Having read of the big changes at ACP, Freddy Krueger (the printer’s devil) set about finding out more.
Score it one-all. No deal with Australia Post for ACP (but why the
chat? What sort of deal is being considered?) and yes to the big change
of printers for Woman’s Day, a change that could very well upset the equilibrium in the cut throat Australian printing business.

ACPites say the Australia Post story of a magazine distribution deal is
not happening, but the switch of the multi-million dollar Woman’s Day
printing contract from PMP in Melbourne to the smaller, but ambitious
Argyle Times group, also in Melbourne, has got the folk at Park Street
well and truly wondering, why?

You see Argyle Times doesn’t have the best of reputations in handling the existing ACP titles it’s printing at the moment, Ralph and Belle, Money and others. More of that shortly.

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But there is an intriguing corporate play in the switch of printing
contracts. It is yet another example of the emerging links between the
Singapore Government and its investment arm, Temasek Holdings, Qantas
and the Packer-owned PBL.

Woman’s Day is one of the two magazine cornerstones of ACP. Along with the Australian Women’s Weekly, they are the heavyweights, dominating weekly and monthly circulation and revenue figures for all magazines in this country.

The company gets more than $90 million a year from the cover price ($3.60) alone of Woman’s Day with advertising revenues estimated at north of $50 to $60 million a year. Woman’s Day
is a big part of the success of ACP, even though circulation is down
more than 40% since 1996 (these are reduced by fees and other charges
to newsagents and other outlets).

So news on a change in printing contract for Woman’s Day is big news in the Australian printing and magazine industries. News that The ‘Day‘ will be moving from PMP at Clayton in Melbourne in January, to Argyle Times, also in Melbourne, will set off a chain reaction.

Why, because printing industry sources say that Argyle cannot handle
the existing ACP titles it now handles, and is in the process of
upgrading equipment to handle that and presumably Woman’s Day. (Click here for Argyle Times website)

The printers for ACP are PMP, Argyle Times in Melbourne, PMP at
Moorebank in Sydney, Hannanprint Sydney and Melbourne and IPMG’s Offset
Alpine (IPMG controls Hannanprint). Another is Webstar in Sydney, owned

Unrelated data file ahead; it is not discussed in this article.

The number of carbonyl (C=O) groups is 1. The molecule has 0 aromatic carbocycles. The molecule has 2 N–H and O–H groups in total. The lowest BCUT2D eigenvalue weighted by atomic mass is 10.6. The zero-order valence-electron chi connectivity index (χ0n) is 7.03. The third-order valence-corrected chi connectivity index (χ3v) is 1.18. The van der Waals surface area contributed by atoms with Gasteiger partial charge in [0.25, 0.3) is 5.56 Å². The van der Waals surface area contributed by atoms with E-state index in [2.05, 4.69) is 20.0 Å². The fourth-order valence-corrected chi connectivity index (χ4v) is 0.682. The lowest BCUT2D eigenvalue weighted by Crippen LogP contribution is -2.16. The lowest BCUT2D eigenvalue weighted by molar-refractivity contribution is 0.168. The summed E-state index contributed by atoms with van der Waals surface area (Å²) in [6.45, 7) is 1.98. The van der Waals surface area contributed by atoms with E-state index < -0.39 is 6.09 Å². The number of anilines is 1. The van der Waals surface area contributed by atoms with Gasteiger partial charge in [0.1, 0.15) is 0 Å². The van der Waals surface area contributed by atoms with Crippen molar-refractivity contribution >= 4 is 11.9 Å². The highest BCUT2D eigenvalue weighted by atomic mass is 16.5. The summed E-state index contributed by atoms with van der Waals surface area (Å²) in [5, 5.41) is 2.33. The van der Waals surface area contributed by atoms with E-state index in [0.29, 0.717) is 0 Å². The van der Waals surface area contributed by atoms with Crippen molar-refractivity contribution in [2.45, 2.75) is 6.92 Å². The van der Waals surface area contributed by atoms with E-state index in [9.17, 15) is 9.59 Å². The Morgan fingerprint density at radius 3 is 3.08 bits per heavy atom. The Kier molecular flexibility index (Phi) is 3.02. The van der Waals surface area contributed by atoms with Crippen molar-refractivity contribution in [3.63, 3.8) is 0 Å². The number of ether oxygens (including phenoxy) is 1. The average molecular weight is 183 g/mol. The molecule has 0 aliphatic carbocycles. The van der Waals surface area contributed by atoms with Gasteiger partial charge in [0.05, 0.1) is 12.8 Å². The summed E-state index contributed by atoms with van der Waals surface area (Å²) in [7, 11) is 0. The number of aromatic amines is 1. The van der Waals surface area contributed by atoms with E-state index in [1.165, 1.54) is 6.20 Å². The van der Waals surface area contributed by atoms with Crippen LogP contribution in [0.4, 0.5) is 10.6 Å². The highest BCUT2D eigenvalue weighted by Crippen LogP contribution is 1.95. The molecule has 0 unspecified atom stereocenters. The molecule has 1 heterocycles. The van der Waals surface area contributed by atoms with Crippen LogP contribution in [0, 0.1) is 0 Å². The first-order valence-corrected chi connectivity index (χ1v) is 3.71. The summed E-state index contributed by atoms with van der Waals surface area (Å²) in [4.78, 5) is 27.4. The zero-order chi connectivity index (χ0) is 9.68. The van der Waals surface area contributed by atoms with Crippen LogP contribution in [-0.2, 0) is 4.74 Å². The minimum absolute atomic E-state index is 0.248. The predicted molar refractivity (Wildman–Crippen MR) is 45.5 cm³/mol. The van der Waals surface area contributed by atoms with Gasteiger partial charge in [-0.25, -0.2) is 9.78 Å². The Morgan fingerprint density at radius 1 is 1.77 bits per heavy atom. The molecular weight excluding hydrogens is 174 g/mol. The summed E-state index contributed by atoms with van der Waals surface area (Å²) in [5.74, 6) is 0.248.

by the Blue Star group of Auckland that just purchased Merritt Madden
that was owned in part by Helena Carr, of the wife of NSW Premier Bob

Argyle Times is owned by the Times Printers of Singapore, part of Times Publishing, up till 1988, part of Singapore Press Holdings, when it was spun off.

Times Publishing
is a company with board links to the Singapore Government and Temasek
Holdings, the key state investment company that is now the largest
individual shareholder in Qantas, with around 3%.

Qantas is close to Temasek, with an investment together in Jetstar
Asia, the cheap airline due to start operations from Singapore in a
month or so.

James Packer is a director of Qantas, ACP and PBL are close to Qantas,
printing all the in flight magazines for the various airlines in the
Qantas group. ACP has two magazines based in Singapore, local
versions of the Women’s Weekly and Cleo and Harpers Bazaar.

Alana House, the editor of Woman’s Day was editor of ACP Singapore’s titles. (The same titles are also published in Malaysia)

Times Printing and Times Publishing are the dominant printers and
publishers of magazines in Singapore and would be well-known to
ACP. But ACP sources say there is some questioning of the
decision to switch the ‘Day‘ contract in Melbourne.

Argyle has had trouble in the past binding and compiling Ralph and Belle, which have had to be sent to other printers for the perfect binding to be completed properly and on time.

There have been delays which ACP has demanded and received credits. Other magazines printed by Argyle for ACP have included Money, Australian Table and 4X4 (a four wheel drive magazine).

The sources claim the whole issue is about money. Argyle charges less
than many other printers of their size. Argyle has installed new
printing presses capable of handling the Woman’s Day A4 size. They are being ‘run’ in at the moment, so the change has been obviously coming for some time.

But the big question is can Argyle handle the 700,000 a week copies of Woman’s Day, plus the other magazines it prints for ACP and whatever else it manages to do.

Argyle’s parent, Times Publishing owns the Marshall Cavendish group,
the world’s largest series publisher. It is an important part of the
business in Australia.

Woman’s Day has been shuffled around Australian printers in
recent years, with some in the industry claiming ACP uses the big
contract to ‘punish’ or ‘reward’ printers.

it has gone from Hannanprint Sydney to Offset Alpine, then to PMP at
Clayton in Melbourne when IPMG (the owners of Hannanprint), started
building up a portfolio of magazines to compete against ACP.

So what will move from Argyle. Ralph was at Offset Alpine with Woman’s Day
was being printed there, but it could only print on a Monday or Friday
because of the time it takes to run 700,000 copies of the “Day” through the system. The same might apply at Argyle or Ralph, Belle and the other magazines might move to PMP at Clayton.

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Peter Fray
Peter Fray
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